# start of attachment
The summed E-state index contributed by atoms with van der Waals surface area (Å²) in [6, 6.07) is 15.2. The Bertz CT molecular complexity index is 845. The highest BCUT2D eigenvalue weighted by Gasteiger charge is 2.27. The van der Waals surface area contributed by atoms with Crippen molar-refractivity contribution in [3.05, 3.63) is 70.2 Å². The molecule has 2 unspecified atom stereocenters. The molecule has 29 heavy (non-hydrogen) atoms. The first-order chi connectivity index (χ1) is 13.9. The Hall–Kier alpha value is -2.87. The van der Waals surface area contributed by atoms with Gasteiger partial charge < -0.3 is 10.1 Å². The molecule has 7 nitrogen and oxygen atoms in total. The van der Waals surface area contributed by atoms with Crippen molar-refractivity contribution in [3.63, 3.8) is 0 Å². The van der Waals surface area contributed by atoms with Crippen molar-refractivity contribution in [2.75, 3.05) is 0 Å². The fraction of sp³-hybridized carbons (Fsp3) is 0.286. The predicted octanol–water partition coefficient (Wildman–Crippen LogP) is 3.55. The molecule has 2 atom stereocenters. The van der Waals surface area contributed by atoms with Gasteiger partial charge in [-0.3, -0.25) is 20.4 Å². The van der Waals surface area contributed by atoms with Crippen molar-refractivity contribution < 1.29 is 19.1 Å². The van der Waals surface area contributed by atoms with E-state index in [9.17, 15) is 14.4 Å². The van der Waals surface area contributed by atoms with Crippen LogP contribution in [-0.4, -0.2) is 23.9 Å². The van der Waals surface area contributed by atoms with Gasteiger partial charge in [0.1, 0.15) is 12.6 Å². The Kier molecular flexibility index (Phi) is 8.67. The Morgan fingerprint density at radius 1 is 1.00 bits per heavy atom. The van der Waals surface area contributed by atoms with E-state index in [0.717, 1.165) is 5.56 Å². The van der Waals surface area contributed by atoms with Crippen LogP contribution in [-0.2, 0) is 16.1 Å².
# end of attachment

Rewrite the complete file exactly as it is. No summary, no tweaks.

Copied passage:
The summed E-state index contributed by atoms with van der Waals surface area (Å²) in [6, 6.07) is 15.2. The Bertz CT molecular complexity index is 845. The highest BCUT2D eigenvalue weighted by Gasteiger charge is 2.27. The van der Waals surface area contributed by atoms with Crippen molar-refractivity contribution in [3.05, 3.63) is 70.2 Å². The molecule has 2 unspecified atom stereocenters. The molecule has 29 heavy (non-hydrogen) atoms. The first-order chi connectivity index (χ1) is 13.9. The Hall–Kier alpha value is -2.87. The van der Waals surface area contributed by atoms with Gasteiger partial charge < -0.3 is 10.1 Å². The molecule has 7 nitrogen and oxygen atoms in total. The van der Waals surface area contributed by atoms with Crippen molar-refractivity contribution in [3.63, 3.8) is 0 Å². The van der Waals surface area contributed by atoms with Crippen molar-refractivity contribution in [2.75, 3.05) is 0 Å². The fraction of sp³-hybridized carbons (Fsp3) is 0.286. The predicted octanol–water partition coefficient (Wildman–Crippen LogP) is 3.55. The molecule has 2 atom stereocenters. The van der Waals surface area contributed by atoms with Gasteiger partial charge in [-0.3, -0.25) is 20.4 Å². The van der Waals surface area contributed by atoms with Crippen molar-refractivity contribution < 1.29 is 19.1 Å². The van der Waals surface area contributed by atoms with E-state index in [9.17, 15) is 14.4 Å². The van der Waals surface area contributed by atoms with Crippen LogP contribution in [-0.4, -0.2) is 23.9 Å². The van der Waals surface area contributed by atoms with Gasteiger partial charge in [0.1, 0.15) is 12.6 Å². The Kier molecular flexibility index (Phi) is 8.67. The Morgan fingerprint density at radius 1 is 1.00 bits per heavy atom. The van der Waals surface area contributed by atoms with E-state index in [0.717, 1.165) is 5.56 Å². The van der Waals surface area contributed by atoms with Crippen LogP contribution in [-0.2, 0) is 16.1 Å².